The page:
"Life in here is boring at best," Dan Uhlenhake says. "We have a television without a remote because somebody else selects what we watch and chairs without backs. I could really go for a recliner at this point."
Back in the women's dorm, Celina Intermediate School Librarian Barb Vorhees laments about checking her privacy, as well as her pride, at the door. She laments having no wrist watch, so Monnin grabs a pen from The Daily Standard reporter and draws a rather attractive timepiece on the woman's arm. Unfortunately, the hands remain frozen at 5 p.m.
"Light's out" the unseen corrections officer orders over the intercom at 11:30 p.m. The television goes off while many of the lights remain on providing nearly enough illumination to read a book or a magazine if such materials were available.
For someone accustomed to a pillow-top king-size mattress, the bunk provides little comfort and it seems rather disconcerting knowing someone in the control room is watching. Officers visit the dorms hourly for a required walk-through. Clanking doors follow their progress up and down the corridors. No one creeps to and from the bathrooms unheard, as the telltale flush is enough to jar even the soundest sleeper.
The 6 a.m. rise and shine order comes after what seems an eternity, giving inmates an opportunity to move about before breakfast - cornflakes, muffin, milk and orange juice - arrives on plastic trays. Drinking from the juice box takes some practice since inmates get no straw.
The offer to clean the dorm garners unanimous approval; only later do inmates learn participation earns television privileges. Several inmates eagerly volunteer to work in the kitchen and laundry as a means of escaping to another area if only for a little while.
Minutes seem to tick by slowly before and after lunch - hamburger, two slices of bread, green beans, lettuce salad, mandarin oranges and milk. Walking around the dorm provides not only exercise but a chance to escape the hard stainless steel seats until dinnertime with a menu consisting of macaroni and cheese and a cold meat sandwich.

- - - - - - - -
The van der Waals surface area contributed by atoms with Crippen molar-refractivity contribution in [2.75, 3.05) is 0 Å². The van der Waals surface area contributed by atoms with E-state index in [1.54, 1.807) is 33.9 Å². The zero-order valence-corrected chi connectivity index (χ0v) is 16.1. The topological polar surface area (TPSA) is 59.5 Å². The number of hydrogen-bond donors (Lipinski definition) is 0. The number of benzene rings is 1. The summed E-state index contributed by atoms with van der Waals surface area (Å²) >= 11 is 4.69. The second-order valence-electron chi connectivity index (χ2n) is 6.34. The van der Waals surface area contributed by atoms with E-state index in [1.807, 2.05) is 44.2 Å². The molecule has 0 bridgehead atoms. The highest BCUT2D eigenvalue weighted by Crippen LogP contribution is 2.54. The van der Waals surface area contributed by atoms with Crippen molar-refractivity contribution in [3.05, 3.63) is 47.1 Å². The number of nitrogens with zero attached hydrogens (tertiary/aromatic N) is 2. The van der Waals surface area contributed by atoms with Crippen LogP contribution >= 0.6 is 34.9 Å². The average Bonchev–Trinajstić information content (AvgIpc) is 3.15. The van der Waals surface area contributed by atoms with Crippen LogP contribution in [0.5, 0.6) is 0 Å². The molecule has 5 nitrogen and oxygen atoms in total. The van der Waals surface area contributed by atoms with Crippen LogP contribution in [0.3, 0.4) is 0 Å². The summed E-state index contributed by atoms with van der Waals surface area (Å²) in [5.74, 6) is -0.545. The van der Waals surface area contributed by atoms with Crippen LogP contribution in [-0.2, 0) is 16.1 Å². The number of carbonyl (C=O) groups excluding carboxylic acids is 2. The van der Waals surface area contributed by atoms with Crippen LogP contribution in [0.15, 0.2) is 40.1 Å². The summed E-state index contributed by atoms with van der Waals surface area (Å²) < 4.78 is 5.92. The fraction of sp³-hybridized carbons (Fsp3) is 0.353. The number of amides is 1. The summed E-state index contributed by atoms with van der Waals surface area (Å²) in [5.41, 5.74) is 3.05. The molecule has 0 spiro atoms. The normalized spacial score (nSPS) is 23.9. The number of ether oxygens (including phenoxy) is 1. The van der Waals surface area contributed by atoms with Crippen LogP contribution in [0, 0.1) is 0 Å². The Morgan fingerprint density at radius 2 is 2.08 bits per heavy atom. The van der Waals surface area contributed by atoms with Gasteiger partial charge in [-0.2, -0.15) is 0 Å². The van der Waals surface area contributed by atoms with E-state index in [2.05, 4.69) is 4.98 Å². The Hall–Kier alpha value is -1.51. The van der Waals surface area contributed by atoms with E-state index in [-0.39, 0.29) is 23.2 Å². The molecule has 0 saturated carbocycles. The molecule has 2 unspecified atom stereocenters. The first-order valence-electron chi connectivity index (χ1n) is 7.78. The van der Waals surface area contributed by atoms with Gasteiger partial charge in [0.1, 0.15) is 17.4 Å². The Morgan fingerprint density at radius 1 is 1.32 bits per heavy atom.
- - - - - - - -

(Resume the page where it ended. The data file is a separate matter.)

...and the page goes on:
"It's no wonder inmates sometimes get into disagreements," volunteer Joyce Conrad says. "Boredom sets in and problems develop. And we're only here for a day."

Sheriff reviews training sessions at new jail:
Mercer County Sheriff Jeff Grey and jail administrator Lt. Jodie Lange met late Saturday afternoon to compare notes on the first of two training sessions featuring "practice" inmates at the new Mercer County Adult Detention Center.
"The practice went well and we identified some things that need to be addressed," Grey said.
One surveillance camera yielded blurry footage from one dormitory. It will be repaired or replaced before the next practice Feb. 19.
Another oversight involved failure to post rules on the dormitory walls with Lange noting that will be corrected in the coming days.
"Mother Nature threw us a curve ball in terms of weather," Grey added. "We had to send out four-wheel drive cruisers to get the cooks, but meals still left the kitchen at the right time."
Jail officials will be talking to court personnel in the coming weeks to determine if inmate workers will receive some incentive in terms of time off for good behavior, as is the case in other counties.
There is currently a lag between the time a corrections officer pushes a security button to access dormitories or leave one area en route to another. The elapsed time will decrease as officers become familiar with the control panel.
"The practice went well," Lange confirmed. "We learned a lot so everything will be in readiness when the 'real' inmates arrive Feb. 28."
- Margie Wuebker